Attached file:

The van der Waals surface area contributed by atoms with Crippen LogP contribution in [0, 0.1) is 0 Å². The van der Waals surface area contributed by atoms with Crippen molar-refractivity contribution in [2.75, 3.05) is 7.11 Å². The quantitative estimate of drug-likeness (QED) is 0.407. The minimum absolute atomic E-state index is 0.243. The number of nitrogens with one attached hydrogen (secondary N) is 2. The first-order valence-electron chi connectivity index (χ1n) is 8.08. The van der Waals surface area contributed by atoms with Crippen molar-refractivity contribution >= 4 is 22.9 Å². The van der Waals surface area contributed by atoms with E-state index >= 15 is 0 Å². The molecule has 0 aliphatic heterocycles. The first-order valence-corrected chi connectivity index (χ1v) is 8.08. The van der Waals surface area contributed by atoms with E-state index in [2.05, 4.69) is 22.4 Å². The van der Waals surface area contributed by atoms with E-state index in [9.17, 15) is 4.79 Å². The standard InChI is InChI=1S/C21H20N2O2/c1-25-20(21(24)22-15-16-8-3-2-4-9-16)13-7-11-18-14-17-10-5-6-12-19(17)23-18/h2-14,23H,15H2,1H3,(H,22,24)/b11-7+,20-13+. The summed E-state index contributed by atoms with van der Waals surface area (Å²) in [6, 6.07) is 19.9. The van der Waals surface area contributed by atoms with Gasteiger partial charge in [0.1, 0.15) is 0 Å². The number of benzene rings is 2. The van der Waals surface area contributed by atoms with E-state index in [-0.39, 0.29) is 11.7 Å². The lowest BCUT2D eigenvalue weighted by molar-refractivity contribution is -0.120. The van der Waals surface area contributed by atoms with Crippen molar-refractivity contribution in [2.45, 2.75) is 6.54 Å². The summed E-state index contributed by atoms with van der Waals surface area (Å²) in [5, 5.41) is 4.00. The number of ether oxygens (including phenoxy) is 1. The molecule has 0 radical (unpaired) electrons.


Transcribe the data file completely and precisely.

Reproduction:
The van der Waals surface area contributed by atoms with Crippen LogP contribution in [0, 0.1) is 0 Å². The van der Waals surface area contributed by atoms with Crippen molar-refractivity contribution in [2.75, 3.05) is 7.11 Å². The quantitative estimate of drug-likeness (QED) is 0.407. The minimum absolute atomic E-state index is 0.243. The number of nitrogens with one attached hydrogen (secondary N) is 2. The first-order valence-electron chi connectivity index (χ1n) is 8.08. The van der Waals surface area contributed by atoms with Crippen molar-refractivity contribution >= 4 is 22.9 Å². The van der Waals surface area contributed by atoms with E-state index >= 15 is 0 Å². The molecule has 0 aliphatic heterocycles. The first-order valence-corrected chi connectivity index (χ1v) is 8.08. The van der Waals surface area contributed by atoms with E-state index in [2.05, 4.69) is 22.4 Å². The van der Waals surface area contributed by atoms with E-state index in [9.17, 15) is 4.79 Å². The standard InChI is InChI=1S/C21H20N2O2/c1-25-20(21(24)22-15-16-8-3-2-4-9-16)13-7-11-18-14-17-10-5-6-12-19(17)23-18/h2-14,23H,15H2,1H3,(H,22,24)/b11-7+,20-13+. The summed E-state index contributed by atoms with van der Waals surface area (Å²) in [6, 6.07) is 19.9. The van der Waals surface area contributed by atoms with Gasteiger partial charge in [0.1, 0.15) is 0 Å². The number of benzene rings is 2. The van der Waals surface area contributed by atoms with E-state index in [-0.39, 0.29) is 11.7 Å². The lowest BCUT2D eigenvalue weighted by molar-refractivity contribution is -0.120. The van der Waals surface area contributed by atoms with Crippen molar-refractivity contribution in [2.45, 2.75) is 6.54 Å². The summed E-state index contributed by atoms with van der Waals surface area (Å²) in [5, 5.41) is 4.00. The number of ether oxygens (including phenoxy) is 1. The molecule has 0 radical (unpaired) electrons.